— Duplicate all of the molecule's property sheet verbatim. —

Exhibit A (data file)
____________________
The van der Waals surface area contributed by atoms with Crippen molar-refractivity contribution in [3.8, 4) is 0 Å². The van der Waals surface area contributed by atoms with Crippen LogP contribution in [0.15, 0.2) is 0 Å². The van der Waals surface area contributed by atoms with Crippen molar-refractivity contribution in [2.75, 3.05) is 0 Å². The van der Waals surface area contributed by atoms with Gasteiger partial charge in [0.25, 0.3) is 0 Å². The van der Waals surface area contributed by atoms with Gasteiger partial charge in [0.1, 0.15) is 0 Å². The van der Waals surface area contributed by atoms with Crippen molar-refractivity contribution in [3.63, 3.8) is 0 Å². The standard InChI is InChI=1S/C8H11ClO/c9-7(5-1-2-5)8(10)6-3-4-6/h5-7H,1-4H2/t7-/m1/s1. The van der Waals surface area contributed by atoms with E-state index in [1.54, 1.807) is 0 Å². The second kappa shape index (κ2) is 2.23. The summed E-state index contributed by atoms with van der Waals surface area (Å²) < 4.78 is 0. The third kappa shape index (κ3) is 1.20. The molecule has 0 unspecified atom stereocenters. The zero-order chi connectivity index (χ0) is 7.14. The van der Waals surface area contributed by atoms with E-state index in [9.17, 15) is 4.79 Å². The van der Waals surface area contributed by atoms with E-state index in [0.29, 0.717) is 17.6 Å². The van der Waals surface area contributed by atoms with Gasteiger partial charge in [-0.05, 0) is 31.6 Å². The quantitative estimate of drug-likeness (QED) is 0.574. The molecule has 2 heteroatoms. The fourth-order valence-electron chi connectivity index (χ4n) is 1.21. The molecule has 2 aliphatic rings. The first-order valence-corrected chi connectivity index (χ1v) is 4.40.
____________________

The van der Waals surface area contributed by atoms with Crippen molar-refractivity contribution in [3.8, 4) is 0 Å². The van der Waals surface area contributed by atoms with Crippen LogP contribution in [0.15, 0.2) is 0 Å². The van der Waals surface area contributed by atoms with Crippen molar-refractivity contribution in [2.75, 3.05) is 0 Å². The van der Waals surface area contributed by atoms with Gasteiger partial charge in [0.25, 0.3) is 0 Å². The van der Waals surface area contributed by atoms with Gasteiger partial charge in [0.1, 0.15) is 0 Å². The van der Waals surface area contributed by atoms with Crippen molar-refractivity contribution in [3.63, 3.8) is 0 Å². The standard InChI is InChI=1S/C8H11ClO/c9-7(5-1-2-5)8(10)6-3-4-6/h5-7H,1-4H2/t7-/m1/s1. The van der Waals surface area contributed by atoms with E-state index in [1.54, 1.807) is 0 Å². The second kappa shape index (κ2) is 2.23. The summed E-state index contributed by atoms with van der Waals surface area (Å²) < 4.78 is 0. The third kappa shape index (κ3) is 1.20. The molecule has 0 unspecified atom stereocenters. The zero-order chi connectivity index (χ0) is 7.14. The van der Waals surface area contributed by atoms with E-state index in [9.17, 15) is 4.79 Å². The van der Waals surface area contributed by atoms with E-state index in [0.29, 0.717) is 17.6 Å². The van der Waals surface area contributed by atoms with Gasteiger partial charge in [-0.05, 0) is 31.6 Å². The quantitative estimate of drug-likeness (QED) is 0.574. The molecule has 2 heteroatoms. The fourth-order valence-electron chi connectivity index (χ4n) is 1.21. The molecule has 2 aliphatic rings. The first-order valence-corrected chi connectivity index (χ1v) is 4.40.